Com Chien Do – The Vietnamese Counterpart to Risi e Bisi


We’re having a rice and peas battle in the Fierro household! Last week, Generoso made the creamy and savory Risi e Bisi, and this week, I decided to take rice and peas in a Vietnamese direction. Tomato fried rice is the perfect side dish to any protein. Traditionally served with bo luc lac, com chien do is a nice alternative to a more soy based fried rice. My version has peas and onions in it, which are purely a personal preference. This com chien do here is served with ga luc lac, since chicken was in the fridge. Feel free to serve the tomato fried rice with fried tofu, fried chicken, grilled pork chops, or of course with bo luc lac. Make a huge bowl of com chien do for a summertime party or picnic to share!

Music: Fryderyk Chopin’s Polonaise-Fantasy in A-flat Major, Op. 61

Lily Makes Summertime Bun Thit Xao Xa!


Summer is almost here, and with the warm weather, Generoso very kindly asked Lily if she could make a bun dish.

Bun (vermicelli) comes in many forms. It can be served with soup, or it can be served with crisp, fresh veggies.

For this week’s recipe, Lily made bun with lemongrass pork, a cross between the very traditional Bun Thit Nuong (Vermicelli with BBQ pork) and Ga Xao Xa Ot (chicken with lemongrass and chilies) that you will find in most Vietnamese restaurants.

This episode also has a new friend in it….the mandolin! It is a great tool to prepare the carrots and the cucumbers that give this dish perfect amounts of crisp textures and freshness.

Music by Franz Liszt, Piano Sonata in B minor, S. 178

Enjoy! Happy summertime!

Lily’s Fluffy And Crispy Banh Tieu


Lily grew up eating Banh Tieu almost every weekend. In Houston, it could be picked up at most bakeries and sometimes even in Vietnamese grocery stores.

However, in Boston, Banh Tieu is not quite as available. Because of the scarceness of Banh Tieu, Lily must make it at home! For Easter, she will show you how to make these fluffy pieces of fried dough covered in sesame seeds.

Remember to flatten the dough into thin discs; thinner discs will help make the dough puff up!


Music: Sinfonietta, Op. 60 by Leoš Janáček

Lily’s Fabulous Cha Lua (Vietnamese Bologna)


Have you ever eaten a “House Special” Banh Mi and wondered what was the pale bologna-esque meat filling your delicious sandwich? Well, that’s cha lua!

Lily grew up eating cha regularly in its steamed and fried form, often with a piece of bread on one side of the plate and a huge chunk of cha on the other. This week, she shows you how to make this delicious pork treat!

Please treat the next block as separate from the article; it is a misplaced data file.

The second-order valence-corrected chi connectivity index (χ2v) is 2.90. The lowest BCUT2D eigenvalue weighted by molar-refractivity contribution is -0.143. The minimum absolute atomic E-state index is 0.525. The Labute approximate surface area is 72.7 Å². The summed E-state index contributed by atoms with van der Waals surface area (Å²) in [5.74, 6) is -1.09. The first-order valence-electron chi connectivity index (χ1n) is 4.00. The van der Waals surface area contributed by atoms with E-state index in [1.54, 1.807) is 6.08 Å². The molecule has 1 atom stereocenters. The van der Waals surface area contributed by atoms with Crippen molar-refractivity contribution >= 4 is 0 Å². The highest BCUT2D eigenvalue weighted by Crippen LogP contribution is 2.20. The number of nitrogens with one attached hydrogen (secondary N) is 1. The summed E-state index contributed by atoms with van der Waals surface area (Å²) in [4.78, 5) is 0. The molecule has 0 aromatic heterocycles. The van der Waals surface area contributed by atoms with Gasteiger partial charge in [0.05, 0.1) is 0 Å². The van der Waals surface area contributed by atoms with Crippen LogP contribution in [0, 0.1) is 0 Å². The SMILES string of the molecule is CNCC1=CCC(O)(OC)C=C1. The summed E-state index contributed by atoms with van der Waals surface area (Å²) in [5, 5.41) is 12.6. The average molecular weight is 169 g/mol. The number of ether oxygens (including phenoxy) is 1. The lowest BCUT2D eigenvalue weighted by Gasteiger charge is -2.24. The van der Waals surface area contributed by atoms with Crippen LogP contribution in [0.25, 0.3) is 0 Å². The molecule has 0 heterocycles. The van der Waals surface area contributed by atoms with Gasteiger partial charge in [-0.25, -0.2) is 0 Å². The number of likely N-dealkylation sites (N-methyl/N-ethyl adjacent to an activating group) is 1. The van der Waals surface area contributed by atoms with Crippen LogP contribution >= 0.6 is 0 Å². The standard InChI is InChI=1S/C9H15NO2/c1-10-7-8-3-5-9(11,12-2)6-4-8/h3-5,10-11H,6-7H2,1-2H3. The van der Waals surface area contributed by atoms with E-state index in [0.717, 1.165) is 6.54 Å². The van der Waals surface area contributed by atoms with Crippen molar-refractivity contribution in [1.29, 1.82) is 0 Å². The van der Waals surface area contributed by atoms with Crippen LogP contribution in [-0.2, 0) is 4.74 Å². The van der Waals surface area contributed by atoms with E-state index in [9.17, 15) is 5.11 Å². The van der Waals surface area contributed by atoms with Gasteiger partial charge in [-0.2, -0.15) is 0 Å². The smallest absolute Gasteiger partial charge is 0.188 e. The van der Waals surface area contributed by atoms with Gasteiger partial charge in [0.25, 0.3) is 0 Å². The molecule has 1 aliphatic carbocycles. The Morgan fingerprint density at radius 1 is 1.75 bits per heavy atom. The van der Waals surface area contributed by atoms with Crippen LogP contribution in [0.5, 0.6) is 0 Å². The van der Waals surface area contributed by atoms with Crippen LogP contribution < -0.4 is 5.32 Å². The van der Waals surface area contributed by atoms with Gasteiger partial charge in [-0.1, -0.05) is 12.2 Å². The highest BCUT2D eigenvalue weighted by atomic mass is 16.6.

She’ll show you how to make the pork paste, how to steam it in banana leaves, and how to fry it into golden patties.

Cha is great with a little bit of rice, a piece of bread, or all alone! It keeps in the fridge too, so it is good to have on hand for a quick meal or late night snack (Lily and Generoso actually made small sandwiches while writing this post).


Music by Gustav Mahler, Songs of A Wayfarer.

Lily’s Shrimp-less Version of Banh Xeo


Banh xeo can be found as an appetizer in most Vietnamese restaurants. Lily has two main memories of Banh Xeo

  1. The giant banh xeo that took up an entire food tray made by a stand in a food court at the Vietnamese market/mall in Houston
  2. The hurried banh xeo made at banh xeo parties where someone was always at the stove churning out the treat and passing it to empty plates

In most translations, banh xeo is called Vietnamese crepe. Sometimes you’ll even see it described as Vietnamese pizza. Regardless of what it is called, banh xeo is a delicious dish perfect for entertaining and sharing. The coconut milk and the mung bean paste in the batter make the banh xeo batter perfectly savory, rich, and the tiniest bit sweet. Paired with lettuce, mint, and fish sauce, each bite of banh xeo has a mix of flavors, textures, and even temperatures.

There’s a good amount of preparation required for this dish, but don’t be intimidated; the cooking time is actually very short. Enjoy!

Music: Symphony no. 2 in Cm, WAB 102 by Anton Bruckner

Lily Makes Her Vietnamese/Chinese Cabbage Rolls


Lily has no idea of the origins of this dish. She simply remembers eating cabbage rolls with soup ever since she was a young child. She suspects that it is a dish completely invented from the necessity to feed a family and the availability of cabbage, ground pork, and the standard pantry of a Vietnamese-Chinese household.

In this video, she shows you how to make her version of cabbage rolls, a dish that requires a fair amount of work but is perfect for the cold winters.

Music by Karl Goldmark Symphony No. 1 “Rustic Wedding,” Opus. 26

Enjoy! Let us know how your cabbage rolls turn out!